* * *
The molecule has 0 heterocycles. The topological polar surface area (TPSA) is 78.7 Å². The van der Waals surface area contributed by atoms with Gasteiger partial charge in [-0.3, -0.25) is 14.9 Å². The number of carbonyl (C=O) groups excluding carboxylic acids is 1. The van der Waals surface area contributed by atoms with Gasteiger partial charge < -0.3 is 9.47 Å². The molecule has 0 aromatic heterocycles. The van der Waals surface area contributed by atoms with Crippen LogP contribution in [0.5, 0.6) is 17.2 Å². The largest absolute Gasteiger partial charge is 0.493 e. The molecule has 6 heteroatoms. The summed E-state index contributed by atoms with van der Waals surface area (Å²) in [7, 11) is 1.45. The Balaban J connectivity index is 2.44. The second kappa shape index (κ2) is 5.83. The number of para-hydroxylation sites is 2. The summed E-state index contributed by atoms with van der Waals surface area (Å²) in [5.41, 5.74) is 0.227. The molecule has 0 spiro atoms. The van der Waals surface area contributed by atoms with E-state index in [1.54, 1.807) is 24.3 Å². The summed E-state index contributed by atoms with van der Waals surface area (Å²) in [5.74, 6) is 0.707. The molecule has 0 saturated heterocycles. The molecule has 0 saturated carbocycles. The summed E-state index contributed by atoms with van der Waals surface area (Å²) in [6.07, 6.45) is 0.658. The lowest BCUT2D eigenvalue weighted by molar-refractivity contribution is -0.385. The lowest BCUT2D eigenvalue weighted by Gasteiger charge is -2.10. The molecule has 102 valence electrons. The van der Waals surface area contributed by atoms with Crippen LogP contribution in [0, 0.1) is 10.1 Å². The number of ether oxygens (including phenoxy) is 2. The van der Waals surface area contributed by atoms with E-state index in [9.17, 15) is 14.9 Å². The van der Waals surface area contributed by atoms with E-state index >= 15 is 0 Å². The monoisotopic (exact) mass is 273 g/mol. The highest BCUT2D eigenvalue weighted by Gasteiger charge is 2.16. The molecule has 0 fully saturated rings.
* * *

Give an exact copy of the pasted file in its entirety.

The molecule has 0 heterocycles. The topological polar surface area (TPSA) is 78.7 Å². The van der Waals surface area contributed by atoms with Gasteiger partial charge in [-0.3, -0.25) is 14.9 Å². The number of carbonyl (C=O) groups excluding carboxylic acids is 1. The van der Waals surface area contributed by atoms with Gasteiger partial charge < -0.3 is 9.47 Å². The molecule has 0 aromatic heterocycles. The van der Waals surface area contributed by atoms with Crippen LogP contribution in [0.5, 0.6) is 17.2 Å². The largest absolute Gasteiger partial charge is 0.493 e. The molecule has 6 heteroatoms. The summed E-state index contributed by atoms with van der Waals surface area (Å²) in [7, 11) is 1.45. The Balaban J connectivity index is 2.44. The second kappa shape index (κ2) is 5.83. The number of para-hydroxylation sites is 2. The summed E-state index contributed by atoms with van der Waals surface area (Å²) in [5.41, 5.74) is 0.227. The molecule has 0 spiro atoms. The van der Waals surface area contributed by atoms with E-state index in [1.54, 1.807) is 24.3 Å². The summed E-state index contributed by atoms with van der Waals surface area (Å²) in [5.74, 6) is 0.707. The molecule has 0 saturated heterocycles. The molecule has 0 saturated carbocycles. The summed E-state index contributed by atoms with van der Waals surface area (Å²) in [6.07, 6.45) is 0.658. The lowest BCUT2D eigenvalue weighted by molar-refractivity contribution is -0.385. The lowest BCUT2D eigenvalue weighted by Gasteiger charge is -2.10. The molecule has 102 valence electrons. The van der Waals surface area contributed by atoms with Crippen LogP contribution in [0, 0.1) is 10.1 Å². The number of ether oxygens (including phenoxy) is 2. The van der Waals surface area contributed by atoms with E-state index in [9.17, 15) is 14.9 Å². The van der Waals surface area contributed by atoms with E-state index >= 15 is 0 Å². The monoisotopic (exact) mass is 273 g/mol. The highest BCUT2D eigenvalue weighted by Gasteiger charge is 2.16. The molecule has 0 fully saturated rings.